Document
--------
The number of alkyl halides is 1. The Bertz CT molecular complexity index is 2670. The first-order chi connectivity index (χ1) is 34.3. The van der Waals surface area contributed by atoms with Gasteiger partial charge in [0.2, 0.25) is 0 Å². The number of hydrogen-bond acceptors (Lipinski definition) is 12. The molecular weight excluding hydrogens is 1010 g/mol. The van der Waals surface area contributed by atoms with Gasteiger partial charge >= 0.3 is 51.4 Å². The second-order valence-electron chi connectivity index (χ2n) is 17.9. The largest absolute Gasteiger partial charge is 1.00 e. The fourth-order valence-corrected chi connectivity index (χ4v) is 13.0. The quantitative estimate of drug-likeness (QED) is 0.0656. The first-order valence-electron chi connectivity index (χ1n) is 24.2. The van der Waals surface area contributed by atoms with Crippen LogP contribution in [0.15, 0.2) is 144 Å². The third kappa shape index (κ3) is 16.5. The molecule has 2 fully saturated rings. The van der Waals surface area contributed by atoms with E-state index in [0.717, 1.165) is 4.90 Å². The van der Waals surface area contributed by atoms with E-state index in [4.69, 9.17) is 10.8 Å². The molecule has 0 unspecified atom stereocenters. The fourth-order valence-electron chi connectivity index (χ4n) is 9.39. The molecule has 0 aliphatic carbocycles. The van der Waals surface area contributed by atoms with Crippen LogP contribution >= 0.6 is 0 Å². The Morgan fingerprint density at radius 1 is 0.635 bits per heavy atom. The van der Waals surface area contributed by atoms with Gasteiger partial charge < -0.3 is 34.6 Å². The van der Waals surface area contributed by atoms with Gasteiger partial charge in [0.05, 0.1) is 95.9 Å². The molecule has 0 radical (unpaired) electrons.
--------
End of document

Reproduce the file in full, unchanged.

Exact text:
The number of alkyl halides is 1. The Bertz CT molecular complexity index is 2670. The first-order chi connectivity index (χ1) is 34.3. The van der Waals surface area contributed by atoms with Gasteiger partial charge in [0.2, 0.25) is 0 Å². The number of hydrogen-bond acceptors (Lipinski definition) is 12. The molecular weight excluding hydrogens is 1010 g/mol. The van der Waals surface area contributed by atoms with Gasteiger partial charge >= 0.3 is 51.4 Å². The second-order valence-electron chi connectivity index (χ2n) is 17.9. The largest absolute Gasteiger partial charge is 1.00 e. The fourth-order valence-corrected chi connectivity index (χ4v) is 13.0. The quantitative estimate of drug-likeness (QED) is 0.0656. The first-order valence-electron chi connectivity index (χ1n) is 24.2. The van der Waals surface area contributed by atoms with Crippen LogP contribution in [0.15, 0.2) is 144 Å². The third kappa shape index (κ3) is 16.5. The molecule has 2 fully saturated rings. The van der Waals surface area contributed by atoms with E-state index in [0.717, 1.165) is 4.90 Å². The van der Waals surface area contributed by atoms with E-state index in [4.69, 9.17) is 10.8 Å². The molecule has 0 unspecified atom stereocenters. The fourth-order valence-electron chi connectivity index (χ4n) is 9.39. The molecule has 0 aliphatic carbocycles. The van der Waals surface area contributed by atoms with Crippen LogP contribution >= 0.6 is 0 Å². The Morgan fingerprint density at radius 1 is 0.635 bits per heavy atom. The van der Waals surface area contributed by atoms with Gasteiger partial charge < -0.3 is 34.6 Å². The van der Waals surface area contributed by atoms with Gasteiger partial charge in [0.05, 0.1) is 95.9 Å². The molecule has 0 radical (unpaired) electrons.